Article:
Following a very strong 2014, cloud spending on enterprise infrastructure in Central and Eastern Europe, the Middle East, and Africa (CEMA) declined by 7% in the first quarter of 2015, in contrast to 24% year-on-year growth in 2014.
These results are revealed in the “Worldwide Quarterly Cloud IT Infrastructure Tracker” published by International Data Corporation (IDC).

“IDC believes this is a temporary slowdown in market poised for stable, double-digit growth, opposed to traditional hardware markets,” says Jiri Helebrand, a research manager in the systems and infrastructure solutions team at IDC CEMA. Public cloud investments stalled in Central and Eastern Europe, particularly those related to server components of cloud infrastructure.

“Subdued overall business in Russia and the uncertainty around data localization law were the main culprits,” adds Helebrand. “However, private cloud deployments are still favoured, as they offer higher flexibility, lower capex and faster implementation than traditional IT infrastructure.”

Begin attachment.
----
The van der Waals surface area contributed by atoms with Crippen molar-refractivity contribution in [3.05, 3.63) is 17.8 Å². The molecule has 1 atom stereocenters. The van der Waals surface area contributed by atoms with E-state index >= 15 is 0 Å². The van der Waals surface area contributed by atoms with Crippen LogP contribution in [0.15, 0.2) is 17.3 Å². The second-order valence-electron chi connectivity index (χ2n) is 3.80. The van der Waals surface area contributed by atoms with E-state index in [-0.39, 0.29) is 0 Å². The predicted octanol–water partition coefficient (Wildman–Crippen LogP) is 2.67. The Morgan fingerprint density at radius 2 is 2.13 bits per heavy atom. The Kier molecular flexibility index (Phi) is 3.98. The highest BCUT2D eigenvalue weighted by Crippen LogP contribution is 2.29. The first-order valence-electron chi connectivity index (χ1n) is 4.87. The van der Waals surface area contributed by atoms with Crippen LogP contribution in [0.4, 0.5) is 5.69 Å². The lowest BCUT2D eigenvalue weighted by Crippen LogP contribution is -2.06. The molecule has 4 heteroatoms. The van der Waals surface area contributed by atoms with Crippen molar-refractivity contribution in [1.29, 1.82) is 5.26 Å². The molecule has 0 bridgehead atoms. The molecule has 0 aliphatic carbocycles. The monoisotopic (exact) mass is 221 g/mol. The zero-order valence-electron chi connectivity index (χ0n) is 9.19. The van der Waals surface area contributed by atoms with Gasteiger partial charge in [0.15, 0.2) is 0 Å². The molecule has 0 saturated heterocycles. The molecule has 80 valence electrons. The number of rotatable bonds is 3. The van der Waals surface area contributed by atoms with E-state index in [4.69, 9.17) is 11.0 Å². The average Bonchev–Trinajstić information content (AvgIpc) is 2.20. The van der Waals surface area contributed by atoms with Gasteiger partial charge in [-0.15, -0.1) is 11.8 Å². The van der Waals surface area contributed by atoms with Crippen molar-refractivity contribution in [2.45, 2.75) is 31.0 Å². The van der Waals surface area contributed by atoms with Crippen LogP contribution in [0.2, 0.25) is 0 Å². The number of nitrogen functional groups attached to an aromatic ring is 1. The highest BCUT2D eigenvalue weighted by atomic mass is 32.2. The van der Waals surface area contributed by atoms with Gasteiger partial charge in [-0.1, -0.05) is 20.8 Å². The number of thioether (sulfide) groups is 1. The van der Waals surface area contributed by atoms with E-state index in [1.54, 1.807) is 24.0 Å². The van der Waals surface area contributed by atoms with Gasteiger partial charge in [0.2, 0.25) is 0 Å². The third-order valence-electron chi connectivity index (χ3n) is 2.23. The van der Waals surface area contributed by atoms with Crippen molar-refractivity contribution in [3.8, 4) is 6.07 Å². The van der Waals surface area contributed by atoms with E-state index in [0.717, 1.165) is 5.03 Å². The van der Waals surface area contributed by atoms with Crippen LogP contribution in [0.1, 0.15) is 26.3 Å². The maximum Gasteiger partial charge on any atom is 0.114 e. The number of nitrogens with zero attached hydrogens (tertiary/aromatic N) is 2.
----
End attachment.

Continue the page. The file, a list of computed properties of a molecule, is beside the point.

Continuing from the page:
Cloud infrastructure spending (Ethernet switch, server, and storage) accounted for 12% of total data centre infrastructure investments in 2014 and 11% in Q1 2015. IDC expects the market to rebound before the end of 2015 and double in size by 2019 as both IT departments and line-of-business executives recognize the potential of cloud.

Private cloud (both on- and off-premise) will continue dominating cloud deployments in CEMA in the next few years.

A recent IDC survey among large enterprises revealed that end users continue to rank security as their foremost cloud-related concern; it considerably surpassed all other issues, such as legal compliance, integration with existing infrastructure, cost and customisation requirements.

“Hence, we still see the bulk of investments in the business sector directed to private cloud,” says Marina Kostova, a senior storage analyst in IDC’s Systems and Infrastructure Solutions team. “In sub-regional terms, however, there are substantial differences. Central and Eastern European countries are not only ahead of their MEA counterparts in terms of overall cloud adoption, but customers there are also more open to public cloud, due to the proximity of large cloud service providers, as well as the development of common standards in Europe.”